The truth is that Israel does far more terrible things than the boycott movement cares about. The BDS campaign focus is modest and is concerned only on justice for Palestinians. It seeks to do away with the farce of a two-state solution – now a practical impossibility, given that the mid-sized cities Israel has built upon destroyed farms and olive orchards make undoing the occupation impossible – and demands simple compliance with international law. This entails ending the military occupation (UN Resolution 242), allowing for a return of the refugees (UN Resolution 194), dismantling a discriminatory state structure that privileges Jews over other citizens (Declaration of Human Rights, Articles 2 & 7), tearing down the so-called “security wall” (International Court of Justice ruling), ending land seizures and house demolition and providing compensation to those who have lost homes or land (Declaration of Human Rights, Article 17), and ending the condition of Palestinian statelessness (Declaration of Human Rights, Article 15). In short, the BDS movement does not ask that Israel be better than other nations, only the same.
Earlier, I wrote that Israel is in some respects no worse than other nations, and that is true; however, other things it does set it apart from the routine bad things done by other countries, and these revolve around Israel’s displacement, exile, and occupation of the indigenous people of Palestine. True, one could point to Australia, New Zealand, and the entire continent of America as colonial projects in which indigenous societies were destroyed in genocidal campaigns and supplanted by white settler societies. Yet in the modern era of international law that has seen the colonial societies of these lands forced to make concessions to its indigenous people, Israel remains one the last places on earth where a full-blown nineteenth century colonial project is still in high gear. This is what makes it stand out among even bad states.
A comparison to put things in perspective: Canada’s treatment of its aboriginal peoples has been nothing short of criminal – even genocidal, if you consider the disastrous residential school system. (“Forcibly transferring children of a group to another group” is considered genocidal under the UN Convention on the Prevention and Punishment of Genocide). Today, First Nations peoples in Canada continue to be governed by a racist, colonial-era piece of legislation called the Indian Act, while their communities endure repeated treaty violations, land theft, contaminated water, systematic underfunding, police harassment, high rate of suicide and illness – it goes on and on. Canada is certainly not the kind and gentle nation it likes to portray itself as being. But to put Israel’s treatment of the Palestinians in perspective, imagine that Canada’s reserves were also encircled by walls and towers, that dozens of random checkpoints were set up at arbitrary locations and times to inhibit movement within the reserves, that people living in the reserves were forbidden to build houses or expand on existing ones, that homes were routinely demolished in the middle of the night without warning, that missiles were fired periodically where people gathered, and that what little remained of Native land was seized by crazed settlers who taunted the people they stole from and took all the reserve’s water for their exclusive use.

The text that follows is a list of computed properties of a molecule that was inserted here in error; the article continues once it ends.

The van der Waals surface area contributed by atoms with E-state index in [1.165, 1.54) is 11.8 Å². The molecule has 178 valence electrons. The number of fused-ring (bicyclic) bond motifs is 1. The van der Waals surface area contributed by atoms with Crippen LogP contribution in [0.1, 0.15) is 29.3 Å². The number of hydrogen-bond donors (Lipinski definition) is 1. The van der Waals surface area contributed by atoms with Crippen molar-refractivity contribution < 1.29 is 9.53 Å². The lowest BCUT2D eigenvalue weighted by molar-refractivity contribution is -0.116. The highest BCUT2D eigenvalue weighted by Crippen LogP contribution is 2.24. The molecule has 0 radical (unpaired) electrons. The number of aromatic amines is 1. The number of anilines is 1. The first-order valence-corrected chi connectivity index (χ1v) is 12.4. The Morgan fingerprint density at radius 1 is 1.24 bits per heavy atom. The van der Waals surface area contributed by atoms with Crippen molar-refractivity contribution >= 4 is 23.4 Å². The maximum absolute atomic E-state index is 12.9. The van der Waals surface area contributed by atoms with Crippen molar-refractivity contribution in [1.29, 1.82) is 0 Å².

In addition to the brutality of its occupation, Israel is also responsible for the longest-running refugee crisis in the world. (It was also the largest refugee crisis in the world until being recently dwarfed by Iraq.) One could point to Darfur, to be sure, which is a desperate place. Large numbers of people there have been killed in a very short period of time. Yet drag out those deaths over a period of sixty years – the length of the Palestinian refugee crisis – and try to decide if that would be better or worse than the present situation. If the question itself seems perverse, then it is easy to understand how equally perverse it is to ask that attention be focused on one refugee crisis alone. And unlike many Zionist Darfur campaigners, I have yet to meet a supporter of Israel BDS who has objected to raising awareness about Darfur or who has tried to silence discussion about its refugee crisis.
BDS not anti-Semitic
Add together the size, scope, and brutality of the impact that the Zionist project has had on the Palestinian people and it becomes apparent that Israel is not a nation like any other nation that is being unfairly singled out. Rather, it is through occupation and apartheid that it sets itself apart. Forget the nonsense about Zionism being “the liberation movement of the Jewish people.” Zionism is a movement that took its cue from the anti-Semitic belief that Jews had no place among the peoples of Europe, and most Jews of the time rightly found its premise offensive. Moreover, as many have noted, Israel is now the most likely place in the world where a Jew can be killed just for being a Jew. For centuries, in fact, the rabbis had warned that concentrating Jews in one place made the Jewish people more, not less vulnerable, and that it was a recipe for annihilation.9 Leon Trotsky famously concurred, calling Zionism “a trap.” In short, Zionism is no liberation movement.